Tokyo Report | Society | East Asia

New Tokyo Olympic President Tries to Assure Japan on Safety, Even as PM Extends State of Emergency

With polling showing strong opposition to holding the Games this summer and COVID-19 cases holding strong, Hashimoto Seiko has an uphill battle to win public support.

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New Tokyo Olympic President Tries to Assure Japan on Safety, Even as PM Extends State of Emergency
Credit: Pixabay

The new president of the Tokyo Olympic organizing committee has begun holding weekly news conferences hoping to win over a doubting Japanese public with the postponed games opening in just under five months.

Hashimoto Seiko is trying to assure everyone that the Olympics will be safe and secure, a phrase she repeated a dozen times on March 5 in her inaugural news conference.

Polls show about 80 percent of Japanese think the games should be postponed again or canceled amid the pandemic.

“The situation around coronavirus doesn’t go easy on us,” Hashimoto said. “I understand there are a lot of people in Tokyo and in Japan who have concerns about the games in Tokyo this summer. I’d like to share my thoughts and alleviate some of those concerns.”

She also needs to ease fears about the torch relay, which is set to begin on March 25 from the northeastern prefecture of Fukushima. The relay involves 10,000 runners and goes to every corner of Japan.

The Olympics open on July 23, followed by the Paralympics on August 24. They will include 11,000 Olympians, 4,400 Paralympic athletes, and tens of thousands of judges, officials, sponsors, volunteers, VIPs, media, and broadcasters.

“People need to start to build confidence in the safety of the games,” Hashimoto said. “It will be very difficult without that.”

Hashimoto said she has appointed CEO Muto Toshiro to head the relay effort. The Olympics were postponed a year ago just as the torch relay opened. If the relay falters with crowding, cheering spectators, and unprepared local authorities, the Olympics could go down with it.

Early conjecture hinted at calling off the relay, but it is heavily sponsored by Coca-Cola and Toyota. Sponsors and the sale of broadcast rights account for 91 percent of the International Olympic Committee’s income.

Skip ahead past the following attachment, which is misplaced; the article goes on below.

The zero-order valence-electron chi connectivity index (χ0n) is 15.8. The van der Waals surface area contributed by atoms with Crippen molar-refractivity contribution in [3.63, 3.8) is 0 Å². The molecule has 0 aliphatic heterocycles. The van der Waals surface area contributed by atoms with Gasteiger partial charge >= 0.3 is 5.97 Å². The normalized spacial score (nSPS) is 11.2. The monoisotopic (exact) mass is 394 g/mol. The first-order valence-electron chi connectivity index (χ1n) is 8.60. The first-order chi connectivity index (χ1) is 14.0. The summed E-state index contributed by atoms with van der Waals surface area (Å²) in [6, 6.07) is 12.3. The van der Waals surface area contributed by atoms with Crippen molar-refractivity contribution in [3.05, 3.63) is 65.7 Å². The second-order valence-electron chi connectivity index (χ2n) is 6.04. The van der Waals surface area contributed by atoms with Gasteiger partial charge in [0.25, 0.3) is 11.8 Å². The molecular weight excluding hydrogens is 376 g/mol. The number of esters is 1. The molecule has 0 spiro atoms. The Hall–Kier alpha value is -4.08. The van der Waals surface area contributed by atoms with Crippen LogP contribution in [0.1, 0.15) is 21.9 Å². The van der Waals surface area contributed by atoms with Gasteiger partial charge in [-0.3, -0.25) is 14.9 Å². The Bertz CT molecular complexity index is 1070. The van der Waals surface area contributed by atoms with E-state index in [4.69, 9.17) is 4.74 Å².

Hashimoto has promised to make a decision on admitting fans from abroad by March 25, or at least by the end of the month. The Mainichi newspaper reported this week, citing an unnamed government source, that foreign fans will not be allowed. IOC President Thomas Bach also hinted at the decision going that way.

Hashimoto has not confirmed it.

“Welcoming everyone globally and having a full audience is something we wish we could do,” she said. “But healthcare conditions in Japan have to be well prepared. Otherwise, some people may come as spectators and cause harm.”

Adding to concerns about the pandemic in Japan, Japanese Prime Minister Suga Yoshihide announced on March 5 that his government is extending a state of emergency in the Tokyo region for another two weeks because its medical systems are still strained by COVID-19 patients.

At a government coronavirus taskforce meeting Friday night, Suga said the emergency will be extended through March 21 for Tokyo and three neighboring prefectures, where the measure was to end March 7.

He said medical systems in the region were still burdened with COVID-19 patients and more hospital beds have to be freed. Infections have slowed significantly, but not enough, and the pace of decline has stalled, he said. “There is a strong concern of a rebound,” he said.

Suga declared a month-long emergency on January 7 for Tokyo, Kanagawa, Saitama, and Chiba that was later extended through March 7. An emergency that applied to other urban prefectures was lifted last week, underscoring the government’s eagerness to allow businesses to return to normal as soon as possible.

The state of emergency, which is a non-binding request, centers around asking restaurants, bars, and other businesses to voluntarily close at 8 p.m. Japan has never had a mandatory lockdown but has managed to keep infections relatively low with social distancing and other voluntary measures.

Controlling the spread of the virus, along with progress in vaccinations, are considered key for Tokyo’s hosting of the Summer Olympics.

Suga apologized for not being able to end the state of emergency as promised.

Experts are divided over whether two weeks would be enough to get infections under control, as concerns are running high about the upcoming spring cherry blossom season, when many people come out and party.

Suga asked people to avoid big graduation parties and farewell and welcome events that peak in the coming weeks, with Japan’s business and school year ending in March.

Tokyo Governor Koike Yuriko and the heads of neighboring prefectures had raised concerns that a lifting of the emergency could trigger a quick rebound in infections.

Dr. Omi Shigeru, a former World Health Organization regional director and head of the government COVID-19 taskforce, said on March 5 that the Tokyo region is prone to a resurgence and urged authorities to set up “a strong system” to prevent one.

Omi also cautioned against overestimating the impact of the vaccine, especially in a country with high vaccine skepticism. He said a future resurgence of infections is likely even when 60-70 percent of the population has been vaccinated.

Daily new cases in Tokyo have decreased significantly after peaking at about 2,000 in early January, but the decline has slowed recently. Tokyo on March 5 reported 301 new cases, up from 278 the day before, raising its total to 112,925. Nationwide, Japan reported more than 436,000 cases and about 8,000 deaths as of March 4.

By Stephen Wade and Mari Yamaguchi for the Associated Press in Tokyo, Japan.